Writer: Gary Young
Starring: Michael Caine, David Bradley, Emily Mortimer
"The Marines were a lifetime ago. I was a different man then." Harry Brown (Caine), an ex-Marine widower, is pushed to the breaking point when escalating gang violence in his area of south London results in the death of his friend Leonard Atwell (Bradley). Brown decides the only thing he can do is start fighting back, but the police give him a spot of trouble along the way.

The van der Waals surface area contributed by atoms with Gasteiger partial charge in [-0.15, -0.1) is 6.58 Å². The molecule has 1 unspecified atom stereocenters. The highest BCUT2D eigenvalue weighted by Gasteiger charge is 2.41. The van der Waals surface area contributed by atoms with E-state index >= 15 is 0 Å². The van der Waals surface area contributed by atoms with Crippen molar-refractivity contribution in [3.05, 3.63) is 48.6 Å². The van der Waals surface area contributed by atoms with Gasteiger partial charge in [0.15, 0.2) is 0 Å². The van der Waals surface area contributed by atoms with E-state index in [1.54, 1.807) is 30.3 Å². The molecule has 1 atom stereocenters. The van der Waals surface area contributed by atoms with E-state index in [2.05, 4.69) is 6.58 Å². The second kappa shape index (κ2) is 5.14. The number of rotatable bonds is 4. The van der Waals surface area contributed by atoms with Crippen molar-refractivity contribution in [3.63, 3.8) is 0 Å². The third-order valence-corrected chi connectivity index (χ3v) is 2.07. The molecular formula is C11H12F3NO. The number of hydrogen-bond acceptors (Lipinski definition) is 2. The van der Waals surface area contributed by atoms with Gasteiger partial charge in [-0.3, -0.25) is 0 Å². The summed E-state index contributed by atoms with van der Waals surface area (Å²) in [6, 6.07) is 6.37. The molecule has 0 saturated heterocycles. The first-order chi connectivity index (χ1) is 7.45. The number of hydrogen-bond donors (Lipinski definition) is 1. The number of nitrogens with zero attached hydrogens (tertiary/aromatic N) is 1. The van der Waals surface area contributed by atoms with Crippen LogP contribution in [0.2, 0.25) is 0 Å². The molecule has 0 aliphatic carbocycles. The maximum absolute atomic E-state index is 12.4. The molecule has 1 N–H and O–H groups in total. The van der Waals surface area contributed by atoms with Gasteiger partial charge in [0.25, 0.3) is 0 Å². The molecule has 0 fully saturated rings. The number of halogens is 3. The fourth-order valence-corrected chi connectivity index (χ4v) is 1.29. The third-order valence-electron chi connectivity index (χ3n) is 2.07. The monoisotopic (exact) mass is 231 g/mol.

There are certain actors in the business that will achieve nearly universal appeal, but still have a few moviegoers crying foul. Michael Caine is not one of them, and if his Oscar nominations every decade from the 1960s through 2000s isn't evidence enough of that, this film should be. An incredible feature debut for director Daniel Barber, Harry Brown, while a bit graphic at times, never disappoints, and Caine's performance is squarely the source. No other character really has a significant or developed role, but the script works well all the same. And while the action isn't over-the-top a la RED, for example, it's entertaining nevertheless, probably for the same reason. The police in the film doubt an emphysema-ridden pensioner would commit such acts of vigilanteism, but the audience accepts it perfectly. A-